10 Cool Things You May Not Notice But Are Important to a Tofino Rainforest!
1. Banana Slugs
The banana slug is the largest slug in the world. It can from to 20 cm (9 inches) long and tip the scales at 120 g (1/4 lb.). Feeding on lichens, mushrooms and herbs, it slides along on a trail of slime dribbled from its chin. Watch for these cool slugs cruising by in a Tofino Rainforest. You'll know then for sure because they are yellow slugs that do look like a small banana.
2. Dwarf Mistletoe
Dwarf Mistletoe, a parasitic plant, can fire its sticky seeds up to 15 meters! They land on nearby hemlocks and extend feeder roots into the living host. Affected trees develop clumps of spoke-like branches. Keep your eyes peeled for this tricky mistletoe in the Tofino Rainforests.
Overhead in the forest clumps of mosses, lichens and ferns festoon the branches and trunks of rainforest trees. These epiphytes(Greek for "upon a plant") do not send feeder roots into the living tissue of their host. Instead, they depend on nutrients borne by the wind and moisture from rain and condensed fog.
At least 100 species of epiphytes live on these trees, each fine-tuned to available light, temperature and moisture. Sun-loving beard lichens encrust upper branches while streamer of thread moss drape lower branches. A single tree in a Tofino Rainforest may bear a load of 25kg of epiphytes.
4. Fallen Trees/Nurse Logs
Many of the trees in this forest, including three quarters of all the hemlocks, started life on fallen trees that became rotted logs. Lines of mature trees may indicate a common beginning on a single nurse log. Hemlock saplings are nourished by nutrients released as the wood rots. Inside the log, the intense activity of decay fungi and bacteria raises the temperature a few degrees, stimulating the growth of tree roots. Gradually they inch around the log and touch the ground. After 100 years only one out of 1000 original seedlings may remain.
The rotting wood seethes with activity. Pseudo-scorpions stalk along dark tunnels, salamander eggs stir and hatch and mites nibble fungus. At the peak of decay, a rotting log harbours more organisms than there are people on earth.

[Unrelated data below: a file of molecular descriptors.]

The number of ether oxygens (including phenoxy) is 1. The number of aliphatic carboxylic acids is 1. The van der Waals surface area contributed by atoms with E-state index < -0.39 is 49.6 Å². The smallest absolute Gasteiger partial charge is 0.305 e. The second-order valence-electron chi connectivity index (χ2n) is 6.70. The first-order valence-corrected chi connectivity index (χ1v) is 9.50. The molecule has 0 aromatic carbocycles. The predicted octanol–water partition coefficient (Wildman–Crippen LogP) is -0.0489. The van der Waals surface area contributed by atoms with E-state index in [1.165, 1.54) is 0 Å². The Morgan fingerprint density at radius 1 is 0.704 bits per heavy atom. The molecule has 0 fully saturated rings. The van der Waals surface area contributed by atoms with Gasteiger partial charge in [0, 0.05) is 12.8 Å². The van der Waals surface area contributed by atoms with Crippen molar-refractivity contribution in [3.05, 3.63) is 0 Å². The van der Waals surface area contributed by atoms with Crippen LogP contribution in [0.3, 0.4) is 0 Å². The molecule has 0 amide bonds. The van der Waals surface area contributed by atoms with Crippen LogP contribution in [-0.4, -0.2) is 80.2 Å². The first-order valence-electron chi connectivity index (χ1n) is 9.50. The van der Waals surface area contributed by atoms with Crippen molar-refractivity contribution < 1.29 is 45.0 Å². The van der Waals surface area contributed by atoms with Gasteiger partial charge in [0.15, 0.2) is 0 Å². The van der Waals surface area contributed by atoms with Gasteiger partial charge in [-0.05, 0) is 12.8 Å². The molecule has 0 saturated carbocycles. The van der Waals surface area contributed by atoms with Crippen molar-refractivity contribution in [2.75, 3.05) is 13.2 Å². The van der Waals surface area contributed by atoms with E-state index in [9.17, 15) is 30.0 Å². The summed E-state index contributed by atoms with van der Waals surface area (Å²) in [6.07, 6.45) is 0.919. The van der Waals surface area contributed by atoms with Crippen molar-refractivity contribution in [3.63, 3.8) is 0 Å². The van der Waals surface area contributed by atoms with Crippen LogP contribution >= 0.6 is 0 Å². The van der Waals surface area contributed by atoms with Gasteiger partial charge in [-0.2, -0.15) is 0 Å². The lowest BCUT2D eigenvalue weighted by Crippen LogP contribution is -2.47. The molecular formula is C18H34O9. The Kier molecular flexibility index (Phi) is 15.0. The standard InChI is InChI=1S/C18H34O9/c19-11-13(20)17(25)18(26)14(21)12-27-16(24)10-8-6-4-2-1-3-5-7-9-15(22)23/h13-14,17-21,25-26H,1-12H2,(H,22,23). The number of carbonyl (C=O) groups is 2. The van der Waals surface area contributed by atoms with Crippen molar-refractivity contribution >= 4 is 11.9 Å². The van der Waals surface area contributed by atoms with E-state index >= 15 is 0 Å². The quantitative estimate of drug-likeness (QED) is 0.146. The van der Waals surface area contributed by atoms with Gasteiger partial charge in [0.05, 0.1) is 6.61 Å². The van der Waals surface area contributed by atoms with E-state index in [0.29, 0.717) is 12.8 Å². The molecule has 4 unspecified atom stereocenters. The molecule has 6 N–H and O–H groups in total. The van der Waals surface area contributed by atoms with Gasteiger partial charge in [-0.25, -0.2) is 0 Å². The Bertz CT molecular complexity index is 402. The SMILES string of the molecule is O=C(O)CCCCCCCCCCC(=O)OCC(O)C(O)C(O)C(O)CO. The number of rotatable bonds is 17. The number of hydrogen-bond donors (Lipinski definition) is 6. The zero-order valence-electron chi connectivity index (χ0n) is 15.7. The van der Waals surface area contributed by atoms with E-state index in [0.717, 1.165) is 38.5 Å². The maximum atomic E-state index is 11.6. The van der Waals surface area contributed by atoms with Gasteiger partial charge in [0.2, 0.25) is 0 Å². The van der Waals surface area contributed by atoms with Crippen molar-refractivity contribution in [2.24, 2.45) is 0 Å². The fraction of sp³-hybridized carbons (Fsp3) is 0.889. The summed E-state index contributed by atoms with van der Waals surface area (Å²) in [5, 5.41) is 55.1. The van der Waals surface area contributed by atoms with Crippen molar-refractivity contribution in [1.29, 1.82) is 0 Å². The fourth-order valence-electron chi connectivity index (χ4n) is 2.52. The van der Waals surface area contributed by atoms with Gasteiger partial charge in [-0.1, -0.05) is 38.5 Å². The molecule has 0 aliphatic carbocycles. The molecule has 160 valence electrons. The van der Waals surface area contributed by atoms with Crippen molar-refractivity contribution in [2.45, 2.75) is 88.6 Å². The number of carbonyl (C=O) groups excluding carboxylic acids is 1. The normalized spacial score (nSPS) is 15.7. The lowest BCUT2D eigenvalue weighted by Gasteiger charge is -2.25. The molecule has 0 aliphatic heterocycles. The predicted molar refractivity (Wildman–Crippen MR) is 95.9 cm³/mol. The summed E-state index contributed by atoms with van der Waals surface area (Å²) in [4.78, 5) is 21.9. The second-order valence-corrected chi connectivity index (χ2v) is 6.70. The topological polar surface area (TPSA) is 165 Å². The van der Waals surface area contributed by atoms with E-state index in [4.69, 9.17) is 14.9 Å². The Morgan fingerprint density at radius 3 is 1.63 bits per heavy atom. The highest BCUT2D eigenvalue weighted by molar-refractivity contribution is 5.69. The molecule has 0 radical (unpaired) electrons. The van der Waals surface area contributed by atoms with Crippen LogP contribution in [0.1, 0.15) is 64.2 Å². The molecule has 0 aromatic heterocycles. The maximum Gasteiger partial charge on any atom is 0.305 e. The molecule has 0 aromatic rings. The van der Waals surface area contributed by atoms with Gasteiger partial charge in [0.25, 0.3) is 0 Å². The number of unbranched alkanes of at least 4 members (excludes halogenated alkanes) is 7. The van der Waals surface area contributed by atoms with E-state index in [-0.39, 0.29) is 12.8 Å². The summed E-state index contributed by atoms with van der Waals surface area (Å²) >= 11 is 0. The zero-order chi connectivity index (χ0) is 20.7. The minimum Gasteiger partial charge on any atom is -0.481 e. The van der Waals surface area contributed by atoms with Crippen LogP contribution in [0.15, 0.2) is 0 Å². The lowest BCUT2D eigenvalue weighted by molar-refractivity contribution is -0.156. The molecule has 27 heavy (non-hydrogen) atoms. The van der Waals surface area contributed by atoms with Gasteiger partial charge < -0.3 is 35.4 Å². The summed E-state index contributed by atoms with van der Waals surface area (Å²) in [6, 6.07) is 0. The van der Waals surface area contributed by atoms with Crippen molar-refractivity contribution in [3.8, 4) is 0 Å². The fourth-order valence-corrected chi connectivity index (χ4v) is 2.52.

5. The Forest Floor
Only 5 to 10% of sunlight striking the canopy reaches the ground floor, but that's just enough for the shrubs to run rampant. Deceived by this lush undergrowth, early settlers had visions of radishes as big as pumpkins. Unfortunately, most of their crops withered in the acidic, nutrient-poor soil.
Unlike crop plants, shrubs like salal, false azalea and huckleberry can absorb essential nitrogen in the form of ammonia - present in very acidic soils. Over thousands of years they have adapted to conditions other plants cannot tolerate.
6. The Ground Soil
The soil - a world of perpetual night where miniature life forms roam a maze of roots, soil particles and rotting wood. The surface layer, a thick mat of decaying plant and animal matter, is the food bank of the rainforest community. But it doesn't release its wealth easily. Material rots slowly in this acidic soil and heavy rains carry nutrients deep beyond the reach of many plant roots.
Soil fungi thrive in acidic conditions. A thimbleful of soil may contain several kilometres of microscopic fungal threads. These are grazed on by mites and springtails, consumed in turn by larger organisms. The health of the entire forest depends on this ballet of interaction beneath out feet.
7. Shady Plants
Shady Plants in Tofino Rainforests include Deer fern, Salal and False Lily of the valley.
Plants adapted to deep shade often have large flat leaves designed to intercept as much light as possible. These richly coloured leaves are crammed with chlorophyll, the green pigment all plants use to capture the energy of sunlight.
8. Small Mammals
The sweet little Deer mouse is a small mammal of a Tofino Rainforest.
Small Mammals eat the fruiting bodies of underground fungi and later deposit the undigested spores on log runways. The spores produce masses of tiny threads that wrap around the roots of conifer seedlings, helping them absorb nutrients while receiving sugars in return.
Snags serve as multilevel apartments, providing food and shelter for thousands of animal tenants. As a tree starts to decay, nuthatches patrol the trunk, chipping off flakes of bark in search of insects. After the bark sloughs off, the pileated woodpecker chisels out a nest cavity. To feed its young, it drills rectangular holes into dead trees, plucking out juicy ants and termites. In turn, abandoned woodpecker holes provide homes for squirrels and raccoons. Thus, snags and the insects that invade them, continue to support the life of the forest.
In this forest, rain sets the theme. Dripping off leaves and trickling down trunks, a life-line of water flows through the community. Small streams, stained brown from tannins released from rotting cedar, provide habitat for some rarely seen forest residents.
The stream's load of wood provides food for insects and cover for small fish. In the spring, when the skink cabbage bursts into bloom, the red-legged frog gives its mating call underwater. Rarely is it heard over the chorus of tree frogs breeding at the same time. The northwestern salamander inhabits moist crannies on land, but breeds in pools, laying clumps of eggs around submerged twigs.
Small groups of spawning adult salmon swim up fresh water streams when it is swollen by autumn rains.
11. Bonus Thing! Tropical vs Temperate
A temperate rainforest, such as Tofino Rainforests, has fewer different species than its tropical counter-part, but may contain the greatest weight of living organisms per area of any ecosystem on earth. As you hike through the rainforest trails in Tofino you are part of a great ecosystem that has been living for thousands of years. Feel it, breathe it in and it will always be a part of you.